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PDP-15 (partial)

The PDP-15 was the fifth and last of the 18-bit minicomputers produced by Digital Equipment Corporation. The PDP-1 was first delivered in December 1959[1]:P.4 and the first PDP-15 was delivered in February 1970.[2] More than 400 of these successors to the PDP-9 (and 9/L) were ordered within the first eight months.[1]:p.16


The 18-bit PDP systems preceding the PDP-15 were named PDP-1, PDP-4, PDP-7 & PDP-9. The last PDP-15 was produced in 1979.[3]


The PDP-15 was the only 18-bit machine constructed from TTL integrated circuits rather than discrete transistors, and, like every DEC 18-bit system (except mandatory on the PDP-1, absent on the PDP-4) has an optional integrated vector graphics terminal, DEC's first improvement on its early-designed 34n where n equalled the PDP's number.


The first DEC-supplied mass-storage operating system available for the PDP-15 was DECsys, an interactive single-user system. This software was provided on a DECtape cartridge, of which copies were made for each user. This copied DECtape was then added to by the user, and thus was storage for personal programs and data. A second DECtape was used as a scratch tape by the assembler and the Fortran compiler.[4]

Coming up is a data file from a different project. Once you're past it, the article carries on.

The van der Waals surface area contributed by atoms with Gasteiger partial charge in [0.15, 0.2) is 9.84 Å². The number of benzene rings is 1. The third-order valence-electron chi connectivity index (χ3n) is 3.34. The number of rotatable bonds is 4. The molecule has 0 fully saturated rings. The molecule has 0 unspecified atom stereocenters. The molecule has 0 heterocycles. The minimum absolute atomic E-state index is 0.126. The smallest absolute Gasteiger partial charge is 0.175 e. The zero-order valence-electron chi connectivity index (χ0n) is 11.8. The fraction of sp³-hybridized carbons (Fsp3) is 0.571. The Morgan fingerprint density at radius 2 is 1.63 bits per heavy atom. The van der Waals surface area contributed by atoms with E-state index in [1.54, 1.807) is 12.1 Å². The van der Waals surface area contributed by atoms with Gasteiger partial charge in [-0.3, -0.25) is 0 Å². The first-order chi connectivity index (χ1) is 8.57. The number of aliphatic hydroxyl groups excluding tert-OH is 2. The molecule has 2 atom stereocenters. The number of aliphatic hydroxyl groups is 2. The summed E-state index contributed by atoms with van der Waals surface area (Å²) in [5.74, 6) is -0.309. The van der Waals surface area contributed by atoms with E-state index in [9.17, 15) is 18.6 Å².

Later versions of the PDP-15 could run a real-time multi-user OS called XVM/RSX. The final model, the PDP-15/76 used a small PDP-11 to allow Unichannel peripherals to be used.[5]

One other operating systems, developed on the PDP-7, was also available for the PDP-15:

  • MUMPS, which was originally developed in 1966[3]
PDP-15 graphics terminal with light pen and digitizing tablet

See also[edit]


  1. ^ a b DIGITAL EQUIPMENT CORPORATION - Nineteen Fifty-Seven To The Present (PDF). Digital Equipment Corporation. 1975. 
  2. ^ "The Early Architectures of DEC". 
  3. ^ a b Bob Supnik. "Unearthing The PDP-15's Operating Systems" (PDF). 
  4. ^ Bob Supnik (19 June 2006). "Technical Notes on DECsys" (PDF). 
  5. ^ Bell, C. Gordon; Mudge, J. Craig; McNamara, John E. (May 12, 2014). Computer Engineering: A DEC View of Hardware Systems Design. Digital Press. p. 162.